First things first: Let’s Get Visible: How to Get Noticed And Sell More Books is not something you should jump in and read first thing. It’s an advanced guide, a companion volume to David Gaughran’s 2011 release, Let’s Get Digital: How To Self-Publish, And Why You Should. If you haven’t read Digital, you absolutely should — it is an absolutely critical tome for anybody looking to do digital publishing, whether running a small publishing operation, or putting our your own stuff — and it’s on sale right now for 99 cents as a tie-in promotion to this release, so you should go grab it immediately. I’ll wait.
Let’s Get Visible is the sequel — a more advanced guide which tackles the most critical issue facing independently-published content: How to get more people to see your work, to discover it among the myriad other options available, and hopefully, how to get them to buy it. It assumes that you already know the nuts and bolts of how of digital publishing — producing professional-quality material, well-designed, attractive, and making it available for sale. The focus of this volume is on increasing the visibility (and therefore the sales) of your books once they’re ready to go.
There are, as a rough estimate, eleventy-bajillion “CRACK AMAZON’S SECRETS AND SELL TONS!!!” self-publishing cash-ins available for purchase. This is not one of them. This is a sober, honest breakdown of tactics and strategies for increasing the visibility of your book, whether it’s been previously published, or if you’re launching from scratch. It concentrates largely on methods to improve your books visibility on Amazon — which makes sense, since Amazon represents an overwhelmingly large percentage of the digital market. Your best efforts focused there will have the most direct impact on your overall sales. Gaughran also covers sites like Barnes & Noble, Apple, Kobo and Smashwords, but spends most of the time giving you information that will do you the most good.
Gaughran presents the current best guess as to workings of Amazon’s algorithms for its Recommendation Engine, it’s sales rankings, it’s top lists. He sources this information with links to blogs and articles where the detective work has been done by himself and others, with the up-front caveat that Amazon does change these formulae, so the information that is presented in this book is only current as of May 2013. By providing the links, however, he insures that the reader can keep up to date on any further developments. He is honest about the fact that since the algorithms are proprietary, nobody but Amazon knows for sure how they work — but he clearly spells out the evidence for the methods he presents. This isn’t get-rich-quick one-true-wayism, but rather a evidentiary examination of logical conclusions, with the caveat that the information will change — but that those changes will be easier to adapt to once you have a basic grasp of how the process has worked historically. This is a breath of fresh air for indie publishing, which too often draws cult-of-personality gurus, heavy with the stink of hucksterism.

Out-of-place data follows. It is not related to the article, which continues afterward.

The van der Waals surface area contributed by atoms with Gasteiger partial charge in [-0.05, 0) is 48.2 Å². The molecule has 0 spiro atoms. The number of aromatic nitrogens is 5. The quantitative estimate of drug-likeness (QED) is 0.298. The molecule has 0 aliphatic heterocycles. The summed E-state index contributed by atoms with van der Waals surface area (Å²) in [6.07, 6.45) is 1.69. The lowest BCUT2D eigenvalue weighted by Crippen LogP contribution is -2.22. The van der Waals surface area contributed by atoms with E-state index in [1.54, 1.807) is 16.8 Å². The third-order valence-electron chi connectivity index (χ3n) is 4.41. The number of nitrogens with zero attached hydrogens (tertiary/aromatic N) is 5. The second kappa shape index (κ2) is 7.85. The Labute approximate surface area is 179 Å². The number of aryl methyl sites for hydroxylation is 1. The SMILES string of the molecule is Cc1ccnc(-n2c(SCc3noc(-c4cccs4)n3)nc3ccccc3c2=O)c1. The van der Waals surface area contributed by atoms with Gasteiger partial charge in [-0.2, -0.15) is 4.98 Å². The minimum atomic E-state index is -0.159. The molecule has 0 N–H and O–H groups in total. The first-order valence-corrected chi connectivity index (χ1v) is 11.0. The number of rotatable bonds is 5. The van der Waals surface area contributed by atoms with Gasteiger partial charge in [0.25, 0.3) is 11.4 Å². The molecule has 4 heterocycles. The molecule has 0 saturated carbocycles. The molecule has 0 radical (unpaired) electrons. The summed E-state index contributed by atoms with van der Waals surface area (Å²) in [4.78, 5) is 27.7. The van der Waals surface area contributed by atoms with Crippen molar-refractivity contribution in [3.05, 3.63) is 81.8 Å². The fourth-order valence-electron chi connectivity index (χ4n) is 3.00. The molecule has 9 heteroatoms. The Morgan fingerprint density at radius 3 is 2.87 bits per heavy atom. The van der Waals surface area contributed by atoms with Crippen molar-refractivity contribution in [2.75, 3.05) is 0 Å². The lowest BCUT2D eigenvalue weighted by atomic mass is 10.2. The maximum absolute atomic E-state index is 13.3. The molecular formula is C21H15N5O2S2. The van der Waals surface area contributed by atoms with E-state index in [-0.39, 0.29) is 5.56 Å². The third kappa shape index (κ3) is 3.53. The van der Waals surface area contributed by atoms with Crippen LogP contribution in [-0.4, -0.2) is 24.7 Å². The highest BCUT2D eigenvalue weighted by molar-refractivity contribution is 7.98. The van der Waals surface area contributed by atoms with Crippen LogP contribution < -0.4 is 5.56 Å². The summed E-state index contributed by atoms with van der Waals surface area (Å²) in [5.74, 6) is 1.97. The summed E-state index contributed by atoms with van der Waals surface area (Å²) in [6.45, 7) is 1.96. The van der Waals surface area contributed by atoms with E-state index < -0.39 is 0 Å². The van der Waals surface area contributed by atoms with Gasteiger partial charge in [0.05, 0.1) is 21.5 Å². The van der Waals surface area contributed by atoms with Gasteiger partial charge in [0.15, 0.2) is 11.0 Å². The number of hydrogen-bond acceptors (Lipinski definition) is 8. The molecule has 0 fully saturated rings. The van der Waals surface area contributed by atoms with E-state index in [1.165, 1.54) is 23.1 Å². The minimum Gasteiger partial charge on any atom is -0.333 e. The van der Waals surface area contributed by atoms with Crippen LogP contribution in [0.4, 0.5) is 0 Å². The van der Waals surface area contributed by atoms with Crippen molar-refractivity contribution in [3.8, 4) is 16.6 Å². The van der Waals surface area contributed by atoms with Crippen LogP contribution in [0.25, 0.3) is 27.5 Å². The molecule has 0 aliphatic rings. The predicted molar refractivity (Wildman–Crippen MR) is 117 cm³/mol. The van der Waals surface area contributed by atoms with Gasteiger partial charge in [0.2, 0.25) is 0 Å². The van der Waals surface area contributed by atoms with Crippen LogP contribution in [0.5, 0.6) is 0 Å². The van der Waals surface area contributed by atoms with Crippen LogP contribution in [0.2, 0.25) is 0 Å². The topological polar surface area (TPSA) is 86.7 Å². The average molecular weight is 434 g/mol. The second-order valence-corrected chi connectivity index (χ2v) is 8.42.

From examination of how Amazon recommends books to customers, Gaughran presents the logical methods for presenting your work so as best to take advantage of those suppositions, some of which is common sense, but much of which presents a new way to think about things (for example, a counter-intuitive method of launching a book which goes against the instincts I have developed over 20 years of working in publishing — but which makes perfect sense given the evidence provided about how the various recommendations and lists work).
I could go on — but honestly, you are far better served by reading the book than in reading a recommendation for it. Make no mistake, that is what I am unreservedly offering here: a recommendation, in the strongest possible terms. Despite my experience, this book gave me valuable advice, gave me new information that I hadn’t considered, and an entirely new way of thinking about promotion. Both books (linked below) should be an essential part of an Insurgent Creative’s tool kit — and I’d recommend adding David Gaughran’s blog to your regular reading list as well.